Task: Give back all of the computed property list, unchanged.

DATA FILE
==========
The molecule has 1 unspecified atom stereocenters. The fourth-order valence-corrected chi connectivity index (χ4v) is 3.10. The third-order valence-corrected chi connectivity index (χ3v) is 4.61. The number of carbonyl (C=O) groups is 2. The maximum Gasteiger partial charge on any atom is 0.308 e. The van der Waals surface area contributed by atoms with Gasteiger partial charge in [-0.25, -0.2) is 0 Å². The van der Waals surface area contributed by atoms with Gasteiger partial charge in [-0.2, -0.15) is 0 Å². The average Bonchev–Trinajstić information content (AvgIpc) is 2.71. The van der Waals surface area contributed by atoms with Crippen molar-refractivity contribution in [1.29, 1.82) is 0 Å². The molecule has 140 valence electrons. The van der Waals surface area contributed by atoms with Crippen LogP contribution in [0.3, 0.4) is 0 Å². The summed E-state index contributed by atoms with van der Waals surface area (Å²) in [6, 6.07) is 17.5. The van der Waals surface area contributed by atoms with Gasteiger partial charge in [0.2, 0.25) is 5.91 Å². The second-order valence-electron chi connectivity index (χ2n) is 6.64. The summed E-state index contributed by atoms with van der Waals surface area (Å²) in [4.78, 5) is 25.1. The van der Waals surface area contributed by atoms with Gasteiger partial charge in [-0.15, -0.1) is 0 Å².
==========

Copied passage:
The molecule has 1 unspecified atom stereocenters. The fourth-order valence-corrected chi connectivity index (χ4v) is 3.10. The third-order valence-corrected chi connectivity index (χ3v) is 4.61. The number of carbonyl (C=O) groups is 2. The maximum Gasteiger partial charge on any atom is 0.308 e. The van der Waals surface area contributed by atoms with Gasteiger partial charge in [-0.25, -0.2) is 0 Å². The van der Waals surface area contributed by atoms with Gasteiger partial charge in [-0.2, -0.15) is 0 Å². The average Bonchev–Trinajstić information content (AvgIpc) is 2.71. The van der Waals surface area contributed by atoms with Crippen molar-refractivity contribution in [1.29, 1.82) is 0 Å². The molecule has 140 valence electrons. The van der Waals surface area contributed by atoms with Crippen LogP contribution in [0.3, 0.4) is 0 Å². The summed E-state index contributed by atoms with van der Waals surface area (Å²) in [6, 6.07) is 17.5. The van der Waals surface area contributed by atoms with Gasteiger partial charge in [0.2, 0.25) is 5.91 Å². The second-order valence-electron chi connectivity index (χ2n) is 6.64. The summed E-state index contributed by atoms with van der Waals surface area (Å²) in [4.78, 5) is 25.1. The van der Waals surface area contributed by atoms with Gasteiger partial charge in [-0.15, -0.1) is 0 Å².